Strange IndiaStrange India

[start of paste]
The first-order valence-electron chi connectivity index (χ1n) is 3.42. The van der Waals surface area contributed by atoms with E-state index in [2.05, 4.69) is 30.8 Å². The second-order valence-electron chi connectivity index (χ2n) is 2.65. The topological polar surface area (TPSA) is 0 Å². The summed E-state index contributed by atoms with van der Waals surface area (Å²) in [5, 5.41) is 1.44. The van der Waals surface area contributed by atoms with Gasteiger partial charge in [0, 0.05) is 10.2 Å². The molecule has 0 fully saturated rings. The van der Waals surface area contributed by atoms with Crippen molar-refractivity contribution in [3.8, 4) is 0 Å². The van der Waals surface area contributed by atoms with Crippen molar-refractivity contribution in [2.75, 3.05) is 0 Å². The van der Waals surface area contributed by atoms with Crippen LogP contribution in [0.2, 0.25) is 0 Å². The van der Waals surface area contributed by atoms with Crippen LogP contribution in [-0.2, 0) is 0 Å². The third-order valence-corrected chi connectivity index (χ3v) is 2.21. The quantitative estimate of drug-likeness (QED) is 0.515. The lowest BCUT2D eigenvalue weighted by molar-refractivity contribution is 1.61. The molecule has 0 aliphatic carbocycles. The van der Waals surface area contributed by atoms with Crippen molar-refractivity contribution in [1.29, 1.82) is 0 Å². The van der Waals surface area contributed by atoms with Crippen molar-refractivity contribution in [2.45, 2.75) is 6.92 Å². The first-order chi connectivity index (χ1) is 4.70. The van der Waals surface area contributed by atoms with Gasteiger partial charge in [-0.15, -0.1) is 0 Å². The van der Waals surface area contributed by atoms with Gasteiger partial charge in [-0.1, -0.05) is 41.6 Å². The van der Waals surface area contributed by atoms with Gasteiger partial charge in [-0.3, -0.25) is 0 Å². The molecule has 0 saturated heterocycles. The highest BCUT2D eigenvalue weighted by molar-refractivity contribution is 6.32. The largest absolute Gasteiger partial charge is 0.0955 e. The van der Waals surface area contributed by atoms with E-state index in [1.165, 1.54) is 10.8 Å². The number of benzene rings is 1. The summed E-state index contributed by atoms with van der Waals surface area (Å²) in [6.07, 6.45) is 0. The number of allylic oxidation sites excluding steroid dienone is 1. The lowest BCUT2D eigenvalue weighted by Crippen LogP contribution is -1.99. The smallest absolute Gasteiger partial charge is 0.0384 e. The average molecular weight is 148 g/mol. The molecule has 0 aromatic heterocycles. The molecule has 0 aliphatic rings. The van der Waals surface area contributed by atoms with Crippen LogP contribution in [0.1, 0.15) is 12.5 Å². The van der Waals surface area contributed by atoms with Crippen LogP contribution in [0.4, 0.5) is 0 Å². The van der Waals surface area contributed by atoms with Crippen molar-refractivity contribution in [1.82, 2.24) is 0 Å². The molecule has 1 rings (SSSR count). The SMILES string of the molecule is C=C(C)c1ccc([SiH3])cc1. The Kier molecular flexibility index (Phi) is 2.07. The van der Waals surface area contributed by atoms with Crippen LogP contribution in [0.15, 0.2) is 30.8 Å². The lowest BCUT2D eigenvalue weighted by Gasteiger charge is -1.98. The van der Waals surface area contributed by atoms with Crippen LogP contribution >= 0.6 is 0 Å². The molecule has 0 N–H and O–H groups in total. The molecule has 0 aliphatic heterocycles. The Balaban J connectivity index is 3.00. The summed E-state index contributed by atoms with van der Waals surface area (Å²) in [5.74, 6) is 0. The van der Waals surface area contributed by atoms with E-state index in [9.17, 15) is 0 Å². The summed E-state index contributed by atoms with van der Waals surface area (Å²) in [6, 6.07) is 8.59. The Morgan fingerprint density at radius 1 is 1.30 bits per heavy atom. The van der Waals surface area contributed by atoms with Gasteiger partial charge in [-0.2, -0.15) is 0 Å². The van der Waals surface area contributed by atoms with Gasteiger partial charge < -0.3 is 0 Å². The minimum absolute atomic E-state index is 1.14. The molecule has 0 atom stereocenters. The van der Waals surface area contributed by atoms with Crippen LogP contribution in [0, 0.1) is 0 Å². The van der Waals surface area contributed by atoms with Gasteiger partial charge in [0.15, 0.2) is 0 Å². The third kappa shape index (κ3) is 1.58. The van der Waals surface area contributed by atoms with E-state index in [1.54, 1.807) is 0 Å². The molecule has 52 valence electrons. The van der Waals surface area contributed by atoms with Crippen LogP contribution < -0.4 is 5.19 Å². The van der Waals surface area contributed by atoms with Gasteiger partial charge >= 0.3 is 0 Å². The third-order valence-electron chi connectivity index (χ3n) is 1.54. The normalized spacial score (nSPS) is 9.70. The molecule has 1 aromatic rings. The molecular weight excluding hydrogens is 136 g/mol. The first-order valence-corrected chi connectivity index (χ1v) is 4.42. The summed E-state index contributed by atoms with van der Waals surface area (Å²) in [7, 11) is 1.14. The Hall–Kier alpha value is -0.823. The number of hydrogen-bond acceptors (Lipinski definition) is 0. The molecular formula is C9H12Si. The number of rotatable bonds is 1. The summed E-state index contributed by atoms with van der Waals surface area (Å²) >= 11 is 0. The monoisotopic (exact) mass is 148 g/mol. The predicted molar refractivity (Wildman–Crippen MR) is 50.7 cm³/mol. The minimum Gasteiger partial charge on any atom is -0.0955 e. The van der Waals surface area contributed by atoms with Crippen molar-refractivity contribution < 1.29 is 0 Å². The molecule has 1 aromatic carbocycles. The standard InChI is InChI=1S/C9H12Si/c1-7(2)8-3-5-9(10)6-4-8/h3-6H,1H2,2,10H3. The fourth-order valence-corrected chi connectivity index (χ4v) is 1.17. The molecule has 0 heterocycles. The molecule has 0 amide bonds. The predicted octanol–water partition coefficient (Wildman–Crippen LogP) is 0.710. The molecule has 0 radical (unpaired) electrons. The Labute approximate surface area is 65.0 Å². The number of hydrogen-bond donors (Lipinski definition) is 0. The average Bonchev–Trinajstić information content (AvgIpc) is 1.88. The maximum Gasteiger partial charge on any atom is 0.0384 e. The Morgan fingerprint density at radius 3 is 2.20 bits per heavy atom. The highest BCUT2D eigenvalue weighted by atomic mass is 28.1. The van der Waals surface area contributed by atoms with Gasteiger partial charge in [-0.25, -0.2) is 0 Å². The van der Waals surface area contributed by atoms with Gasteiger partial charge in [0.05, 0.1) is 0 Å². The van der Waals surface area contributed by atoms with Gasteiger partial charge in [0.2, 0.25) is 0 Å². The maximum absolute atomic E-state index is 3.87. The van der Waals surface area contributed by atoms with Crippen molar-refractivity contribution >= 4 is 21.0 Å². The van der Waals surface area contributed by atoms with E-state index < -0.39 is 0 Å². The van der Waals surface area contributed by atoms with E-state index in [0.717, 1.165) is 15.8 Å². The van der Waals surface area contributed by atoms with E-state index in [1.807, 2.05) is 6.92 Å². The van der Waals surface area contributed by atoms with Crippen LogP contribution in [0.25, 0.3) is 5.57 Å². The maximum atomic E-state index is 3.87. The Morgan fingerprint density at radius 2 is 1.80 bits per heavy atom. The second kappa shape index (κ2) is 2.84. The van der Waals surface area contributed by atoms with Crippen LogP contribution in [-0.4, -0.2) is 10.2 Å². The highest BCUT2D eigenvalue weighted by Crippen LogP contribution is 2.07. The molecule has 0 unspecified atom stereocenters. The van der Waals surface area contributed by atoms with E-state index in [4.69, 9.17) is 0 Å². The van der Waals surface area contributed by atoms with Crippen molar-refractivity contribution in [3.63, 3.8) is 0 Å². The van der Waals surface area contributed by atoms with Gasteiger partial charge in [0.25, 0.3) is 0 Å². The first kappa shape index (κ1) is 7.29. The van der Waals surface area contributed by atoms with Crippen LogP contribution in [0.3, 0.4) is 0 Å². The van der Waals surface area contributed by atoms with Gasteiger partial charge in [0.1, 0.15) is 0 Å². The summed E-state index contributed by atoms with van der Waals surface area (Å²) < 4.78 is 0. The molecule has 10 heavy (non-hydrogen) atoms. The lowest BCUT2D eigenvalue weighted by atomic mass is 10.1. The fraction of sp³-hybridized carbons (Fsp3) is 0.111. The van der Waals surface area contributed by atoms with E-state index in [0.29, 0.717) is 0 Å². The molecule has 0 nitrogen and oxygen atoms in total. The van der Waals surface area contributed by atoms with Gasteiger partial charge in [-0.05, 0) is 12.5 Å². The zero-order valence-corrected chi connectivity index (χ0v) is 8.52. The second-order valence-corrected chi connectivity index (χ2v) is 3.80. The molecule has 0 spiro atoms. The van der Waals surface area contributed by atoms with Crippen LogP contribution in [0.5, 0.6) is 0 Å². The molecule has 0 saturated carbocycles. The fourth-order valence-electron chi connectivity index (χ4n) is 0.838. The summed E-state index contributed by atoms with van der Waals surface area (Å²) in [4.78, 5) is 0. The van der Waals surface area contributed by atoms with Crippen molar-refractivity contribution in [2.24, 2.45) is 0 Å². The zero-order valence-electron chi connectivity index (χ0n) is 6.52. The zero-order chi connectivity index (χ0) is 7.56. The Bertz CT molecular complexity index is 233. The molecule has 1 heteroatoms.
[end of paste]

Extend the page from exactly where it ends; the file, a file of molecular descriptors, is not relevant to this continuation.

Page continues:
The formation of galaxies by gradual hierarchical co-assembly of baryons and cold dark matter halos is a fundamental paradigm underpinning modern astrophysics[1, 2] and predicts a strong decline in the number of massive galaxies at early cosmic times[3–5]. Extremely massive quiescent galaxies (stellar masses > 1011M) have now been observed as early as 1–2 billions years after the Big Bang[6–13]; these are extremely constraining on theoretical models as they form 300–500 Myr earlier and only some models can form massive galaxies this early [12, 14]. Here we report on the spectroscopic observations with the James Webb Space Telescope of a massive quiescent galaxy ZF-UDS-7329 at redshift 3.205 ± 0.005 that eluded deep ground-based spectrscopy[8], is significantly redder than typical and whose spectrum reveals features typical of much older stellar populations. Detailed modelling shows the stellar population formed around 1.5 billion years earlier in time (z ~ 11) at an epoch when dark matter halos of sufficient hosting mass have not yet assembled in the standard scenario[4, 5]. This observation may point to the presence of undetected populations of early galaxies and the possibility of significant gaps in our understanding of early stellar populations, galaxy formation and/or the nature of dark matter.

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